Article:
If I had used a more traditional 10% letter grade division (which I have in every previous class), I'd have a much more bell-shaped curve.

Second: of course the instructor can craft the exams to be as difficult as s/he wishes. After both exams so far this term, the vast majority of students have reported that they accessed electronic resources (notes, the internet) less or much less than they had expected, mostly because they didn't feel that they had time during the exam. From this perspective, possible conclusions might be that access to electronic resources:
1) might only be an advantage to the top students, who already excel at test-taking and perhaps the course material, offering only them the ability to double-check answers they're unsure of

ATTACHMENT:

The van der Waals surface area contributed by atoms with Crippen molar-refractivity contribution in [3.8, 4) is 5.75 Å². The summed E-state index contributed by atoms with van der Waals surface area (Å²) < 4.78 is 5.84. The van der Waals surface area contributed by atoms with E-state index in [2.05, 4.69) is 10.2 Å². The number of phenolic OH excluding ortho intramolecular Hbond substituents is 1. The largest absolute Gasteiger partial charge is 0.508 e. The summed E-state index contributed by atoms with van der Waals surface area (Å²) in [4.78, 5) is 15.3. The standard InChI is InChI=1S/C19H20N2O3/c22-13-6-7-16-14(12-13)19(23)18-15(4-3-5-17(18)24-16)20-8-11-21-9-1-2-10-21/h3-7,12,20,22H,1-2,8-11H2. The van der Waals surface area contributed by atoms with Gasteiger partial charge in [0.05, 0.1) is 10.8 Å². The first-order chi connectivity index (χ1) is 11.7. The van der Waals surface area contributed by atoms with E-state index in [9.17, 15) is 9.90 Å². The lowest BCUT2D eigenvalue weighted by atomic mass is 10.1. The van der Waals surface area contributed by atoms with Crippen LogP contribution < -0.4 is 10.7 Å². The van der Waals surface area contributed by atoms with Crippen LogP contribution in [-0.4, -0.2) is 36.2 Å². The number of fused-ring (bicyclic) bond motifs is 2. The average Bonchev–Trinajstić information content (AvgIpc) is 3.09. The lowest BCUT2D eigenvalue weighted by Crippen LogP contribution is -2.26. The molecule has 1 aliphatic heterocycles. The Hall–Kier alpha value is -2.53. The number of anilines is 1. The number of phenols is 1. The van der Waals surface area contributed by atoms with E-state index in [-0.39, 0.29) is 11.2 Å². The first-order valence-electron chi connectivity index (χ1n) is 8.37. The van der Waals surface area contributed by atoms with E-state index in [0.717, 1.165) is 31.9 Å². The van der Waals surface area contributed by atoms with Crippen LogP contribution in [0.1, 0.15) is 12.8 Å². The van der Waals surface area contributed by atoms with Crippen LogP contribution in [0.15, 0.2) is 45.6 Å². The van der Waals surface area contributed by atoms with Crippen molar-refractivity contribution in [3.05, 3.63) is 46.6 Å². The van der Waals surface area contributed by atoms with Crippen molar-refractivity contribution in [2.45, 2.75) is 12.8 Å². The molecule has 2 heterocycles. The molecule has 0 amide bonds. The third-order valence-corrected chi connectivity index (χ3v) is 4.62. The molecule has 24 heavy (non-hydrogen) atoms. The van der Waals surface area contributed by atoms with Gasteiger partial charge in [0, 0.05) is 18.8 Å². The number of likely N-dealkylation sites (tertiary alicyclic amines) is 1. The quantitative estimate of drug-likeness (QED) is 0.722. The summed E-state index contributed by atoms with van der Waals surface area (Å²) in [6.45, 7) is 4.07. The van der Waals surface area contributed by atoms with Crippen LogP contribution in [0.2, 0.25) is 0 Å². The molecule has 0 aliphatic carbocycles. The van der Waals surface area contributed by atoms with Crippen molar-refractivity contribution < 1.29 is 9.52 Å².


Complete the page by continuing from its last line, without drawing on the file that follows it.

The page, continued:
2) doesn't impact grades, because few (if any) students use the available resource

In either case, I feel like I'm winning: either I'm reinforcing the concept of double-checking one's work (a good practice for anybody to use) and improving metacognition (students aren't checking work they're reasonably sure they knew the answer on), or my tests are long and/or hard enough that students generally realize there is no benefit to spending time looking up notes.

I can also report that, from my own observations during the tests, I rarely saw students using their tablets to access resources. When I did, most of the students were looking back at lecture slides and notes.